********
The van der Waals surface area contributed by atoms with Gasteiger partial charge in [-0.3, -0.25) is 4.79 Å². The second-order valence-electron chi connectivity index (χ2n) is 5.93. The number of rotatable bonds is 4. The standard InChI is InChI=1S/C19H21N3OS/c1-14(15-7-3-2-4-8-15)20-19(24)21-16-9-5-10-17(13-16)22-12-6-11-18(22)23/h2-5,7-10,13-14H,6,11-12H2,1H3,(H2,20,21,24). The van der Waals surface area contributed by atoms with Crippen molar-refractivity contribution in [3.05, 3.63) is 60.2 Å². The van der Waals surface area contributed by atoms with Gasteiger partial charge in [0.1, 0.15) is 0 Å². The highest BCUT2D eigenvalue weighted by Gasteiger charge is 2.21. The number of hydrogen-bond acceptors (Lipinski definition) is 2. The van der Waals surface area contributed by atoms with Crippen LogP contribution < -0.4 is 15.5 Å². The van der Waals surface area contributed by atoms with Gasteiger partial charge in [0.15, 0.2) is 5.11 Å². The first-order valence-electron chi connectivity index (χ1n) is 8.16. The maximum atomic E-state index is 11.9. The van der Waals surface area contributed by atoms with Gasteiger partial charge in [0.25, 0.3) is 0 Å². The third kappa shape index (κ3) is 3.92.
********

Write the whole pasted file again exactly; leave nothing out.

The van der Waals surface area contributed by atoms with Gasteiger partial charge in [-0.3, -0.25) is 4.79 Å². The second-order valence-electron chi connectivity index (χ2n) is 5.93. The number of rotatable bonds is 4. The standard InChI is InChI=1S/C19H21N3OS/c1-14(15-7-3-2-4-8-15)20-19(24)21-16-9-5-10-17(13-16)22-12-6-11-18(22)23/h2-5,7-10,13-14H,6,11-12H2,1H3,(H2,20,21,24). The van der Waals surface area contributed by atoms with Crippen molar-refractivity contribution in [3.05, 3.63) is 60.2 Å². The van der Waals surface area contributed by atoms with Gasteiger partial charge in [0.1, 0.15) is 0 Å². The highest BCUT2D eigenvalue weighted by Gasteiger charge is 2.21. The number of hydrogen-bond acceptors (Lipinski definition) is 2. The van der Waals surface area contributed by atoms with Crippen LogP contribution < -0.4 is 15.5 Å². The van der Waals surface area contributed by atoms with Gasteiger partial charge in [0.15, 0.2) is 5.11 Å². The first-order valence-electron chi connectivity index (χ1n) is 8.16. The maximum atomic E-state index is 11.9. The van der Waals surface area contributed by atoms with Gasteiger partial charge in [0.25, 0.3) is 0 Å². The third kappa shape index (κ3) is 3.92.